Upon his resignation from Hampden-Sydney, Carroll accepted a call to the First Church of the Northern Liberties, a section of  Philadelphia. This was the church where the Rev. James Patterson had ministered so effectively and the region where Patterson had evangelized so fervently. To have followed a beloved pastor like Patterson and done so with success, speaks well of Rev. Carroll and his abilities. Carroll remained at First Church until 1844, when declining health forced his retirement from that pulpit. After a brief tour of service for the Colonization Society, he died, in Philadelphia, at the age of fifty-five, on November 23, 1851.As a preacher,, Dr. Carroll was quite popular, and often preached to crowded churches. He had a refined taste, a lively imagination, and a careful organization in all that he did and said. He excelled at the pulpit. Two volumes of his sermons were published, along with some topical discourses issued separately.Dr. Carroll also contributed an introduction and a chapter to the Memoir issued upon the death of the Rev. James Patterson. Carroll’s chapter from that book focused on field preaching, an activity which characterized Rev. Patterson’s ministry.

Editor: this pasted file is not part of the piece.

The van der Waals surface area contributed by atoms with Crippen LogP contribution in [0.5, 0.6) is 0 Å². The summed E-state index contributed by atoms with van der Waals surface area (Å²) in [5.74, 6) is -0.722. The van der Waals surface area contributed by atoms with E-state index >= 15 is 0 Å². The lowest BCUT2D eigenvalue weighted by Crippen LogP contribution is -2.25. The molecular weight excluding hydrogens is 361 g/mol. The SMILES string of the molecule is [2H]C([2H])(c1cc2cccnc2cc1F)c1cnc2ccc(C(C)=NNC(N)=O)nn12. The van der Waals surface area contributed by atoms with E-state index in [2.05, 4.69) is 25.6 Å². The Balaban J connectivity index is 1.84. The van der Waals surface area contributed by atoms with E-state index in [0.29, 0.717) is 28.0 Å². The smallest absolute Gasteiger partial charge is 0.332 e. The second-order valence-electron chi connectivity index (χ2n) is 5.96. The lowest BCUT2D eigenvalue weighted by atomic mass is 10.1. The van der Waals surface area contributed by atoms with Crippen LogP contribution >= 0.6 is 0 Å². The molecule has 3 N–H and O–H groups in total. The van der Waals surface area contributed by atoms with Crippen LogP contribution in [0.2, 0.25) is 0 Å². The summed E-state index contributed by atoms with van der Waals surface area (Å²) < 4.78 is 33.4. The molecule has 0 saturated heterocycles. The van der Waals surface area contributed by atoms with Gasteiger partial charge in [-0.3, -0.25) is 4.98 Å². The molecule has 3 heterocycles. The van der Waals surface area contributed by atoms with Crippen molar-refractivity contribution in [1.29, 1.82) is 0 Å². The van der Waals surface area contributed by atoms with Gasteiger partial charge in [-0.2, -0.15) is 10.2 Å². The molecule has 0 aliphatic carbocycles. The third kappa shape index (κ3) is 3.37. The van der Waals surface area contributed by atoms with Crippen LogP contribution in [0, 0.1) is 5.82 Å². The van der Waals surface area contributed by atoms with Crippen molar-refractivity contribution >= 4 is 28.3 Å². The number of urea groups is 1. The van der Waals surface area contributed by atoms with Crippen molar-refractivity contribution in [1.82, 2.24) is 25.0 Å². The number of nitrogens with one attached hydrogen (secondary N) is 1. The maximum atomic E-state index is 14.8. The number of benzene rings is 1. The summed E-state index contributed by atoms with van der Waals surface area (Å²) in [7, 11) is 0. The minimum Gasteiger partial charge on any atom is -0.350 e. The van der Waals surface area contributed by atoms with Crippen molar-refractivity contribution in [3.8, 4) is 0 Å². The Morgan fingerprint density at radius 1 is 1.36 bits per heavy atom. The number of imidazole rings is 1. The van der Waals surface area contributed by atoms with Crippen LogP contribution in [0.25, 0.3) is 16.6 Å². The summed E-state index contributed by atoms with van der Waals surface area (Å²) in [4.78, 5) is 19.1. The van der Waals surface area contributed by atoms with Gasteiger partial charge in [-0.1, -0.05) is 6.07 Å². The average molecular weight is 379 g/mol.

Something to Consider: